But Trump told the Washington Post in 2016 that Mexico could make a one-time payment for the wall, and economists have cast doubt on whether the trade deal — which is essentially an update of the old North America Free Trade Agreement — is likely to produce significant new revenue for the U.S. government.

Trump’s visit to Texas comes two days after he delivered a primetime address to the nation on what he repeatedly referred to as a “crisis” on the border and one day after brief talks with congressional leaders over the wall and the shutdown ended with him saying “bye-bye” and exiting the room.

On Thursday, he disputed Senate Minority Leader Chuck Schumer’s claim that he had slammed the table before departing Wednesday’s meeting.

“I didn’t pound on tables. I didn’t raise my voice,” Trump said. “That was a lie. … Schumer always has his stand in line. ‘He had a temper tantrum.’ I don’t have temper tantrums, I really don’t. But it plays to his narrative.”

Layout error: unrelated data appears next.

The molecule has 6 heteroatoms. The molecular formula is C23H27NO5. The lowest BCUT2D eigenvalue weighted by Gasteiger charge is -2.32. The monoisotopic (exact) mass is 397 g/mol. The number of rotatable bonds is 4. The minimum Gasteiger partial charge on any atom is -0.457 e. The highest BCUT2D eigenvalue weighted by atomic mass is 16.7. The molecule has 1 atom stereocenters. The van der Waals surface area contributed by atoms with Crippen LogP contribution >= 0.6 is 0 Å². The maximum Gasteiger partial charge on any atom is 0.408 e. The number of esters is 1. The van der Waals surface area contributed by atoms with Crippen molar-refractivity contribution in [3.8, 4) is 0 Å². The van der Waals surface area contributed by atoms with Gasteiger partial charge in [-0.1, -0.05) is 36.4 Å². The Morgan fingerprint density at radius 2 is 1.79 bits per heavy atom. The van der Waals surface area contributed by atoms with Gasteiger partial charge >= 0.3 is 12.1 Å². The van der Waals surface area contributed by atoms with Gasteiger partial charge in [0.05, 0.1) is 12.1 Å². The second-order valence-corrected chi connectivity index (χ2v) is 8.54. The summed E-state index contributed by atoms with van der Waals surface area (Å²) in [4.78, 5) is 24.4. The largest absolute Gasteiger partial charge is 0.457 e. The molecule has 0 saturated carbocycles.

In retrospect, Trump said, maybe he should have displayed more anger.

“I didn’t smash the table,” he said. “I should have, but I didn’t smash the table.”

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Brexit news: Will Queen be forced to SUSPEND Parliament?

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HARD Brexiteer Jacob Rees-Mogg has suggested Theresa May could prevent an extension to Article 50 and a delay to Brexit by shutting down Parliament early.

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Hakeem Jeffries defends calling Trump ‘Grand Wizard of 1600 Pennsylvania Avenue’

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Get breaking news alerts and special reports. The news and stories that matter, delivered weekday mornings.

By Allan Smith

New York Rep. Hakeem Jeffries is standing by remarks he made Monday in which he called President Donald Trump “the Grand Wizard of 1600 Pennsylvania Avenue.”

In an interview Wednesday on CNN’s “New Day,” the House Democratic Caucus chairman said he had no regrets about the comment, which he made at a Martin Luther King Jr. Day event in New York City.